Over the summer, HistoryExtra, the podcast of BBC History Magazine, released a series of 20 episodes answering the question, ‘What is history’s greatest mystery?’ The series tackled historical enigmas such as ‘Did Richard III order the murder of the princes in the Tower?’, ‘Did Agatha Christie engineer her own disappearance?’, and ‘Who built Stonehenge – and why?’
The Stonehenge question came top in the listeners’ poll, but at number 3 was the question, ‘What happened to Jesus’s body?’ This was nominated, and then discussed on the podcast, by the historian and author Tom Holland, whose 2019 book, Dominion, traces the rise and influence of the Christian faith on the West.
At the beginning of the episode, Holland is challenged about his choice of subject. Can a biblical event be included with other historical events at all? He responds:
‘Our earliest sources are the letters of Paul, written a couple of decades perhaps after the events they describe. What’s interesting about those letters is that although Paul is a very argumentative writer, at no point does he ever have to make the case that Jesus’s body rose from the dead and vanished from the tomb. This seems to be taken completely for granted. From that, I think we can deduce that the various communities of Christians Paul is writing to were taking it for granted. And if that is so, two decades after the event, then the story must have spread before Paul was writing. In that sense, I think we can absolutely accept as an historical fact that whatever actually happened to Jesus’s body, people thought that it had indeed gone from the tomb.’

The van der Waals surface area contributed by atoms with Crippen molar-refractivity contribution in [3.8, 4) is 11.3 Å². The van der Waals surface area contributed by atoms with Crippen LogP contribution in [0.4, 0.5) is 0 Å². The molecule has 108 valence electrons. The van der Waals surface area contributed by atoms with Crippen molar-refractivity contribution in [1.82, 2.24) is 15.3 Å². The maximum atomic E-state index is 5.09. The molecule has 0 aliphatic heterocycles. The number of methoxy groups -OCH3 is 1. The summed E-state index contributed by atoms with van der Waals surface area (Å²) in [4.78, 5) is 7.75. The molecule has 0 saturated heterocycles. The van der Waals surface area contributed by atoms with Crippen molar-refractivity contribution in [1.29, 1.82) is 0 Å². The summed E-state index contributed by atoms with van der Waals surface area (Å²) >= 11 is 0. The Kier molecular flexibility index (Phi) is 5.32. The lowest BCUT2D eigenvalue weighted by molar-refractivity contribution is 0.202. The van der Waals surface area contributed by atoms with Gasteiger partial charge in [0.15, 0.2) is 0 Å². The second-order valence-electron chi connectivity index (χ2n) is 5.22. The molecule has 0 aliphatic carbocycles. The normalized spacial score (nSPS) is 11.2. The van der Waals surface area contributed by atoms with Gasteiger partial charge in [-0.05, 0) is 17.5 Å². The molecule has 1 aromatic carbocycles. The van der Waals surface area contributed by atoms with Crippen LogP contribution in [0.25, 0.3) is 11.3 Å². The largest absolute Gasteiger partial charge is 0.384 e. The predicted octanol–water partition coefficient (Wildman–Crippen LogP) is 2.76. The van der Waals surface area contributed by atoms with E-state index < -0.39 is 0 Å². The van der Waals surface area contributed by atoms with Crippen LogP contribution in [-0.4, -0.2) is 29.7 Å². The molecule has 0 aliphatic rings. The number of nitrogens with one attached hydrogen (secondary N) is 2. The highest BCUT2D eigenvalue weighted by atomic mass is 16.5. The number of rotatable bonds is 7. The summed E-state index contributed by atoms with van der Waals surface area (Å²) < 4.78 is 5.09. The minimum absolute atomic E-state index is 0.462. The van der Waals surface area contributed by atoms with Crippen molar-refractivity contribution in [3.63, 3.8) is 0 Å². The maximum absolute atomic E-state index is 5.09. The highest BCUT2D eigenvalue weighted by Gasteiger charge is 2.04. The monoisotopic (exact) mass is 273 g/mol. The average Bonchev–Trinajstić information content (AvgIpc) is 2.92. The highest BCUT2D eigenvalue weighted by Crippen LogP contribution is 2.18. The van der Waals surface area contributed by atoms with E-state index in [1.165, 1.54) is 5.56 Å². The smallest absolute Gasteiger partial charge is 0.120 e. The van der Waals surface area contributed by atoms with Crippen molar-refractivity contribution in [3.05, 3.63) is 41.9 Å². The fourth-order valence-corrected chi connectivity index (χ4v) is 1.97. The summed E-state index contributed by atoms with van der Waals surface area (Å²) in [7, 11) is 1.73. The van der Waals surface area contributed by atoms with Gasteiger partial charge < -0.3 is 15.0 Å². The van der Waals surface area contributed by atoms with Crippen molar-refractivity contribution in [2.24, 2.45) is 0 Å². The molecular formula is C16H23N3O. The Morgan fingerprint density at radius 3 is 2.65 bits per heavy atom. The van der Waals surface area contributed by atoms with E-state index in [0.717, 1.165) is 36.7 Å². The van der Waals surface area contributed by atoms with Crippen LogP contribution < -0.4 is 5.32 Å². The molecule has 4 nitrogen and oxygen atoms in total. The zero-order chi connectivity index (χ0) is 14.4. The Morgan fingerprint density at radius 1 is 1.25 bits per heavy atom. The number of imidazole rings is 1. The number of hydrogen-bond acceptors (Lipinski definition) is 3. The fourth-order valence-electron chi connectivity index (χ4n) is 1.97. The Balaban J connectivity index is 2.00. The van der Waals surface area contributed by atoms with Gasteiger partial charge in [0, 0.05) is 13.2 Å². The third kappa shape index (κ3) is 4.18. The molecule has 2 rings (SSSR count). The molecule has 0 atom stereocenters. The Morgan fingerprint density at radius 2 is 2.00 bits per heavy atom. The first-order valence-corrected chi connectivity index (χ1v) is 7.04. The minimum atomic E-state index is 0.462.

The podcast is well worth a listen, as Holland gives the New Testament accounts a fair hearing, while drawing back from a faith position himself: ‘What happened to the body? I don’t know.’ He also talks about the question of whether Jesus lived at all as an historical person. ‘I think the evidence that Jesus existed is overwhelming,’ he says. ‘There are almost no – in fact I don’t think there are any – serious historians who doubt that somebody called Jesus lived and was crucified.’
Listen to the episode, and find the podcast series here:
Tom Holland is the editor of a new book, Revolutionary: Who was Jesus? Why does he Still Matter? published by SPCK
Photo: Simon Wood